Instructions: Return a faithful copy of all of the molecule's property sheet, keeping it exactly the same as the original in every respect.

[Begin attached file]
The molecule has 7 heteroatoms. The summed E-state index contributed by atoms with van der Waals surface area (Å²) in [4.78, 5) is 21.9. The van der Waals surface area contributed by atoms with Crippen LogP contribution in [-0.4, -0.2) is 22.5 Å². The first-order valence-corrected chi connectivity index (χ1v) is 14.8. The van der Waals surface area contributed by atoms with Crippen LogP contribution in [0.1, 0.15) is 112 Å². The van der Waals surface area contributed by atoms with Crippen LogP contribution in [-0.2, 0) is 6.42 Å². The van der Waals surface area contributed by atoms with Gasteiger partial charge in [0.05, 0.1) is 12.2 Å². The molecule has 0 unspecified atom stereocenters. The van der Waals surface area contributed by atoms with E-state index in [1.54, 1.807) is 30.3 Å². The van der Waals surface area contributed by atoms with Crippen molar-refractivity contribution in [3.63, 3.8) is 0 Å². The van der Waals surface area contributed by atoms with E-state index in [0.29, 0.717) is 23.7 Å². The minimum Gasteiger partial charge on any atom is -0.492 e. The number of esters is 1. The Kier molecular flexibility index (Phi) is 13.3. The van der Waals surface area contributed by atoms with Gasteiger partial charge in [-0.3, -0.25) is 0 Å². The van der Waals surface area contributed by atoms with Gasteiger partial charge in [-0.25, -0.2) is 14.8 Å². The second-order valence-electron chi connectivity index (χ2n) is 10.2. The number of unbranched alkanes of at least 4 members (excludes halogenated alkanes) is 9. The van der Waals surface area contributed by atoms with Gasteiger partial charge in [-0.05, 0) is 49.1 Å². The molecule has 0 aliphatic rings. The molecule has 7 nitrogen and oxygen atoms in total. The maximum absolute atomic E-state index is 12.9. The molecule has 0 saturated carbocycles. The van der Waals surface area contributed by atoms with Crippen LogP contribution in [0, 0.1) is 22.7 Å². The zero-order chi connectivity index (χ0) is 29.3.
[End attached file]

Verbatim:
The molecule has 7 heteroatoms. The summed E-state index contributed by atoms with van der Waals surface area (Å²) in [4.78, 5) is 21.9. The van der Waals surface area contributed by atoms with Crippen LogP contribution in [-0.4, -0.2) is 22.5 Å². The first-order valence-corrected chi connectivity index (χ1v) is 14.8. The van der Waals surface area contributed by atoms with Crippen LogP contribution in [0.1, 0.15) is 112 Å². The van der Waals surface area contributed by atoms with Crippen LogP contribution in [-0.2, 0) is 6.42 Å². The van der Waals surface area contributed by atoms with Gasteiger partial charge in [0.05, 0.1) is 12.2 Å². The molecule has 0 unspecified atom stereocenters. The van der Waals surface area contributed by atoms with E-state index in [1.54, 1.807) is 30.3 Å². The van der Waals surface area contributed by atoms with Crippen molar-refractivity contribution in [3.63, 3.8) is 0 Å². The van der Waals surface area contributed by atoms with E-state index in [0.29, 0.717) is 23.7 Å². The minimum Gasteiger partial charge on any atom is -0.492 e. The number of esters is 1. The Kier molecular flexibility index (Phi) is 13.3. The van der Waals surface area contributed by atoms with Gasteiger partial charge in [-0.3, -0.25) is 0 Å². The van der Waals surface area contributed by atoms with Gasteiger partial charge in [-0.25, -0.2) is 14.8 Å². The second-order valence-electron chi connectivity index (χ2n) is 10.2. The number of unbranched alkanes of at least 4 members (excludes halogenated alkanes) is 9. The van der Waals surface area contributed by atoms with Gasteiger partial charge in [-0.05, 0) is 49.1 Å². The molecule has 0 aliphatic rings. The molecule has 7 nitrogen and oxygen atoms in total. The maximum absolute atomic E-state index is 12.9. The molecule has 0 saturated carbocycles. The van der Waals surface area contributed by atoms with Crippen LogP contribution in [0, 0.1) is 22.7 Å². The zero-order chi connectivity index (χ0) is 29.3.